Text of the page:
2009/09/19: Demre/Myra 89 km
We pushed our bikes along the beach to Olympos, and started out on back roads. I was ahead of Chris when I came across a tiny tortoise, marching determinedly across the road. I stopped to watch it, then helped it safely along its way, wondering whether it was a recent hatchling, or perhaps only one year old.

We reached Demre and visited the ruins of ancient Myra with its Lycian tombs. Here we met an American couple on a two year bike journey. We returned to a basic hotel in Demre.  

2009/09/20: Kalkan 76 km
We met two Canadian men when we stopped for groceries in Kars, and chatted. We were alarmed to hear that one of them had been bitten by a dog the day before, and seemed unaware of the risk of rabies transmission. You could see the canine had really sunk its teeth into his calf! We encouraged him to at least see a local doctor soon. (Hey guys: Please tell us what the outcome was? Are you OK?)

The weather pattern on the coast tends toward afternoon thunderstorms, and an afternoon torrent changed our plans to camp into a soggy dash for a hotel in  Kalkan. There we met a lovely Dutch couple, and could have chatted forever.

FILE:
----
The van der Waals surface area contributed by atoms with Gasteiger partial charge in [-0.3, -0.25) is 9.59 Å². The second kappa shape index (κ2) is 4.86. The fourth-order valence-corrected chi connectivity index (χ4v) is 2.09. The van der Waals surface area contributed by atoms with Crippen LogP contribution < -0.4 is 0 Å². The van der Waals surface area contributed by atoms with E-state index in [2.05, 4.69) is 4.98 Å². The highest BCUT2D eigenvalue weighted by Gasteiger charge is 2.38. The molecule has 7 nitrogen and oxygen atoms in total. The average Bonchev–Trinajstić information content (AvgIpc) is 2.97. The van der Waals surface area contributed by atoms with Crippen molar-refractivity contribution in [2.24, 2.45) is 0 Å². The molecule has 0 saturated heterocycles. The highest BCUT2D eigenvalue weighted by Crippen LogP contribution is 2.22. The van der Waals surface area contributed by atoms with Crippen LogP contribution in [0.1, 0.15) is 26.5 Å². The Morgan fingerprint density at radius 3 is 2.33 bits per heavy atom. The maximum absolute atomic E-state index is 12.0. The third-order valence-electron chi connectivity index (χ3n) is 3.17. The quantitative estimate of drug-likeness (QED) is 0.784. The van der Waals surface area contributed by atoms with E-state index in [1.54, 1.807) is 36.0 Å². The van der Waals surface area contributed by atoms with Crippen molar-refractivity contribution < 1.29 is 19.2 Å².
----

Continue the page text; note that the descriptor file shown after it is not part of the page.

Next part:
2009/09/21: Big Pines Camp 50 km
As we left Kalkan, the Dutch woman very kindly gave me a nazar boncugu or good luck amulet to help keep me safe as I travel. (After so much chatting we never knew your names. Please do email us!)

Later, at Xanthos, we met a couple of British hikers who were walking the Lycian Way, a great combination of spectacular coastal scenery and ancient history. At Letoon, a UNESCO world heritage site, we were the only visitors and were invited for tea by the ticket sellers. We wandered through the quiet ruins, realizing this was our fourth Roman amphitheatre in under a week. The place was built to worship Leto, Zeus’s mistress. Apparently Leto, fleeing with her twins, Artemis and Apollo, turned some unfortunates into frogs when they refused her request for water. In honour of Leto, the site includes a nymphaeum. What remains of this is a marshy pond, now more populated by turtles than frogs.

In the afternoon, we were cycling through pine forest on back roads when movement and noises among fallen pine branches caught my attention. We stopped to  watch two busy adult tortoises. Judging by what was happening as we arrived on the scene, it must be mating season. I think we interrupted them, because soon one was lumbering off and trying to hide in the branches, while the other pursued and battered the first from behind, with a loud clatter of shell on shell. I think they were probably Spur-thighed Tortoises: (Testudo graeca ibera), and the baby one was as well.